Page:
Passage greets us by opening with a tonally contrasting drum sequence; fitting as this chiaroscuro is woven throughout the more Apollonian fragments of the film. Charting the six stages of creation (contemplation, courage, optimism, vulnerability, discipline, strength), Solange’s short moves between staged shots, natural backdrops, and the surreal. Equally as varied is the score, which is a bizarrely striking blend of piano, strings, wind, and primal yelps. The shadow-work, assorted staging, and hypnagogic score all contribute to the seemingly oppositional warmth and unease which permeate the piece.
By flowing through abstract stages and physical staging with such a dreamlike soundscape, Passage becomes the perfect vehicle to highlight the individual processes of each designer and collection. Ranging in origin from Nigeria, South Africa, London and Paris, the six finalists all work from highly diverse reference points – and it shows. Fluidly modelled by performers like Dionne Warwick, Dominique Jackson, SahBabii, Joi and KeiyaA, the six collections vary in colour, shape, and composition. To explain, we have Williams’ primary-coloured knits for social change, Casablanca’s zesty F1 inspired woollen garments, Ize’s Aso oke weaving as an example of Nigerian craft, Lecavalier’s zero-waste capes and columns, Boven’s fantastical clashing colours and prints, and finally Magugu’s powerful grass-dress forms and proverb-encrusted braille jackets. Each collection juxtaposes the next in both purpose and overall aesthetic, despite the designers corresponding to the same brief. This diversity finds its harmony in Passage which delicately balances unifying the collections and giving them space to shine as unique concepts.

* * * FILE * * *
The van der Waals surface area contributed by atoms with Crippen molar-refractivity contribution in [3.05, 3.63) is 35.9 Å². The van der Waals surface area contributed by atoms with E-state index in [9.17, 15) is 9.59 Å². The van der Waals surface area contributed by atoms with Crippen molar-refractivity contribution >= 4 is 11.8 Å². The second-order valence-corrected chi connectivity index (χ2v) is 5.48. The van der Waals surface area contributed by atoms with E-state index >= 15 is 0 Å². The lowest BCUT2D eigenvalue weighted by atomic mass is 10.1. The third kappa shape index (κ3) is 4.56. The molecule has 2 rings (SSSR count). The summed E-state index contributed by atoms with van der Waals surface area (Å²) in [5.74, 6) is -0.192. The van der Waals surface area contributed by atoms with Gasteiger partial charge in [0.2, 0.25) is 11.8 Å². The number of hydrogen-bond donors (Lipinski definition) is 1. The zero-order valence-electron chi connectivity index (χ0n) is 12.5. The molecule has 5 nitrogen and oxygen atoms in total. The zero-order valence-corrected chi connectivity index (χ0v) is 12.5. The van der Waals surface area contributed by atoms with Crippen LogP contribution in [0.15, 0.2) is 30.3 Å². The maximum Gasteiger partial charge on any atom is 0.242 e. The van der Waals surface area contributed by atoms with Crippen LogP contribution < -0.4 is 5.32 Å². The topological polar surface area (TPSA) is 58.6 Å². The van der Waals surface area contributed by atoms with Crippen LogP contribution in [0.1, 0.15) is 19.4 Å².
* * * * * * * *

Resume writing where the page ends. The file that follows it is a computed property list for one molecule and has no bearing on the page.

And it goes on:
Passage is undoubtedly so much more than a quick cataloguing of each finalists’ collection: Solange’s theatre piece is a total work of art. With such a distinct and talented group of designers, you won’t want to pull the wool over your eyes for this one.